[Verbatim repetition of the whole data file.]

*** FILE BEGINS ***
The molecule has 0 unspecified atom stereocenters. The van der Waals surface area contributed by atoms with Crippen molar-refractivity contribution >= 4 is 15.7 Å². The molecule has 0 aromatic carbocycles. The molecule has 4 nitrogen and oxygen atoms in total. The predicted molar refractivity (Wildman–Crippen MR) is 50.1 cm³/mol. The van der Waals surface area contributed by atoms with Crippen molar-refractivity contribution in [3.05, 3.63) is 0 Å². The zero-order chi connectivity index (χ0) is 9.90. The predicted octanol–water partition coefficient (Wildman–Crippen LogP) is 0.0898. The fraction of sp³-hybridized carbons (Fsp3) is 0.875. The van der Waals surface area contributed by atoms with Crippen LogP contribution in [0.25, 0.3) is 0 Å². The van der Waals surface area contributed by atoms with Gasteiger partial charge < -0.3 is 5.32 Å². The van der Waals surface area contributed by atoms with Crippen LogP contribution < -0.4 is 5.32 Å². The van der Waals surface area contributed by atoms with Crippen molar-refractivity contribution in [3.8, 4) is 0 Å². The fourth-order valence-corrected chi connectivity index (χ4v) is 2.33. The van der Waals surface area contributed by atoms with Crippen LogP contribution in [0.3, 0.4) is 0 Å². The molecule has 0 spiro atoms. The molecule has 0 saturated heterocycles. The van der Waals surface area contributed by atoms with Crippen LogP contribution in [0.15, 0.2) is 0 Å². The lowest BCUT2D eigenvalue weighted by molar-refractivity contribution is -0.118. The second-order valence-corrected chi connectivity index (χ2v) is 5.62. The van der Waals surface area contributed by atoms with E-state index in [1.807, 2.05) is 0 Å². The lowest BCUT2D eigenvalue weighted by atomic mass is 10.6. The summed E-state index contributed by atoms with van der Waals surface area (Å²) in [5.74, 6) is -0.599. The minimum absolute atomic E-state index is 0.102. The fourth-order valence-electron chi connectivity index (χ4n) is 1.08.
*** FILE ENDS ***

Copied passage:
The molecule has 0 unspecified atom stereocenters. The van der Waals surface area contributed by atoms with Crippen molar-refractivity contribution >= 4 is 15.7 Å². The molecule has 0 aromatic carbocycles. The molecule has 4 nitrogen and oxygen atoms in total. The predicted molar refractivity (Wildman–Crippen MR) is 50.1 cm³/mol. The van der Waals surface area contributed by atoms with Crippen molar-refractivity contribution in [3.05, 3.63) is 0 Å². The zero-order chi connectivity index (χ0) is 9.90. The predicted octanol–water partition coefficient (Wildman–Crippen LogP) is 0.0898. The fraction of sp³-hybridized carbons (Fsp3) is 0.875. The van der Waals surface area contributed by atoms with Crippen LogP contribution in [0.25, 0.3) is 0 Å². The van der Waals surface area contributed by atoms with Gasteiger partial charge < -0.3 is 5.32 Å². The van der Waals surface area contributed by atoms with Crippen LogP contribution < -0.4 is 5.32 Å². The van der Waals surface area contributed by atoms with Crippen molar-refractivity contribution in [3.8, 4) is 0 Å². The fourth-order valence-corrected chi connectivity index (χ4v) is 2.33. The van der Waals surface area contributed by atoms with Crippen LogP contribution in [0.3, 0.4) is 0 Å². The molecule has 0 spiro atoms. The molecule has 0 saturated heterocycles. The van der Waals surface area contributed by atoms with Crippen LogP contribution in [0.15, 0.2) is 0 Å². The lowest BCUT2D eigenvalue weighted by molar-refractivity contribution is -0.118. The second-order valence-corrected chi connectivity index (χ2v) is 5.62. The van der Waals surface area contributed by atoms with E-state index in [1.807, 2.05) is 0 Å². The lowest BCUT2D eigenvalue weighted by atomic mass is 10.6. The summed E-state index contributed by atoms with van der Waals surface area (Å²) in [5.74, 6) is -0.599. The minimum absolute atomic E-state index is 0.102. The fourth-order valence-electron chi connectivity index (χ4n) is 1.08.